Air France crash probe blames pilots, equipment
Paris-bound jet plunged for 3.5 minutes before slamming into Atlantic Ocean
The final report on the crash of Air France Flight 447— which killed 228 people when it went down off the coast of Brazil more than three years ago — puts the blame on the aircraft's pilots and equipment failure.
The Paris-bound Airbus A330-203 stalled and crashed into the Atlantic Ocean during a thunderstorm early on June 1, 2009, more than two hours after it took off from Rio de Janeiro.
All of the 216 passengers, including Guelph, Ont., native Brad Clemes, and 12 crew members died. It was the worst accident in Air France's history.
The report says a co-pilot pulled the nose of the aircraft up, even though it was already in a stall, because of faulty data from flight sensors.
The crew never understood they had lost control of the aircraft, said Alain Bouillard, chief investigator at the French civil aviation safety authority, Bureau d'Enquêtes et d'Analyses.
"The crew never understood that they were stalling," he said.
In response, Air France said the pilots on the flight "acted in line with the information provided by the cockpit instruments and systems. … The reading of the various data did not enable them to apply the appropriate action."
The BEA is recommending better pilot training and stricter plane certification rules as part of its report. Airbus said in a statement that it is working to improve the flight sensors.
Investigators had released three interim reports since the crash, but had not drawn a conclusion on what caused the crash.
Its third report, released in July 2011, said the crew did not appear to know the plane was in a stall moments before it crashed. A stall warning sounded numerous times, and once for a full 54 seconds, but the crew made no reference to it in cockpit exchanges before the jet crashed, according to the BEA.
There was no evidence of task-sharing during the crisis by the two co-pilots in the cockpit at the time, according to the BEA's 2011 findings. The captain was on a rest break when the warnings began.
The BEA says it's unclear why the co-pilot at the controls, flying manually, maintained a nose-up input — contrary to the usual procedure to come out of an aerodynamic stall. Normally, the nose should be pointed slightly downward to regain lift in such a stall, which is often caused because the plane is travelling too slowly.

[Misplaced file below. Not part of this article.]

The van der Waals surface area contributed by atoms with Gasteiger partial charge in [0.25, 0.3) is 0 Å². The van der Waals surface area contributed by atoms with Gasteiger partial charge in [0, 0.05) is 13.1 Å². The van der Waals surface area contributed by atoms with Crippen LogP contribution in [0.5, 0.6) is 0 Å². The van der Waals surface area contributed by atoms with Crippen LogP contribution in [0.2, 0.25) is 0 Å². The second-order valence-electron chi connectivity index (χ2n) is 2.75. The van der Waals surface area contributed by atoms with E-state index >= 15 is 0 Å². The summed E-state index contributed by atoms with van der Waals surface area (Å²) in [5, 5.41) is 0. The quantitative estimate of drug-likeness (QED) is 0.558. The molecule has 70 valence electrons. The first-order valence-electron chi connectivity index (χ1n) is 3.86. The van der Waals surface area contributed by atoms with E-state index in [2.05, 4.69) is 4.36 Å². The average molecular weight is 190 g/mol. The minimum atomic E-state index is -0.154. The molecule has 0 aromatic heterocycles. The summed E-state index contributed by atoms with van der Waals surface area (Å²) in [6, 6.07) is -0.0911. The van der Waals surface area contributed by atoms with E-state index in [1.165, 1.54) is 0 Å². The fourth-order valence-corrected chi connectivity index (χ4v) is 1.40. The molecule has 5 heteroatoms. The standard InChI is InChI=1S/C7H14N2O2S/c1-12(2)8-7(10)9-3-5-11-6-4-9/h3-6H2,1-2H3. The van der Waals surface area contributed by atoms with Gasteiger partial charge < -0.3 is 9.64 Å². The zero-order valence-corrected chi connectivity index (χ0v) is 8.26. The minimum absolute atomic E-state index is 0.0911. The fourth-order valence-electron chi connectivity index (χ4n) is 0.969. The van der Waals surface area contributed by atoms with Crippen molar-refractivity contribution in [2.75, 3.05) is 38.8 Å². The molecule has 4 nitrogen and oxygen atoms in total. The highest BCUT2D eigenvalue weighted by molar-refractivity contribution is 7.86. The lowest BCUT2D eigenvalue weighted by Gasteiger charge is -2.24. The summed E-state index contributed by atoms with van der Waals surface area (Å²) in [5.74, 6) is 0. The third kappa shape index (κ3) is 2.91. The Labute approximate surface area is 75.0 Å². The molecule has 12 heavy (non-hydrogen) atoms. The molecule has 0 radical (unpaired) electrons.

The crew also did not inform passengers that there was anything wrong before the jet plunged into the sea.
The same report also said external speed sensors, called pitot tubes, were obstructed by ice crystals, producing irregular speed readings on the plane.
Air France replaced the speed monitors on all its Airbus A330 and A340 aircraft following the crash.
A separate judicial report, which is due to be presented to the victims' families next week, has concluded that pilot error and malfunctioning speed sensors played a role in the crash, according to Agence France-Presse.
Plane plunged for 3½ minutes
The investigation into the accident was helped after the plane's flight data and cockpit voice recorder were recovered from the ocean in May 2011, following a long and costly search operation.
The passenger jet last made contact with air traffic controllers at 1:35 a.m. on June 1, 2009, approximately 600 kilometres from the northeastern coast of Brazil, according to the BEA's third interim report.
The captain took a scheduled break around 2 a.m., leaving the plane in the hands of two co-pilots.
Ten minutes later, the pitot tubes became obstructed causing speed indicators to become unreliable and several automatic flight systems disconnected. The captain re-entered the cockpit shortly thereafter but the plane's stall continued.
The plane plunged for a total 3½ minutes before slamming into the Atlantic Ocean at 2:14 a.m.
According to the BEA, many of the passengers may have been asleep or nodding off as the plane fell and likely didn't realize what was happening.
With files from The Associated Press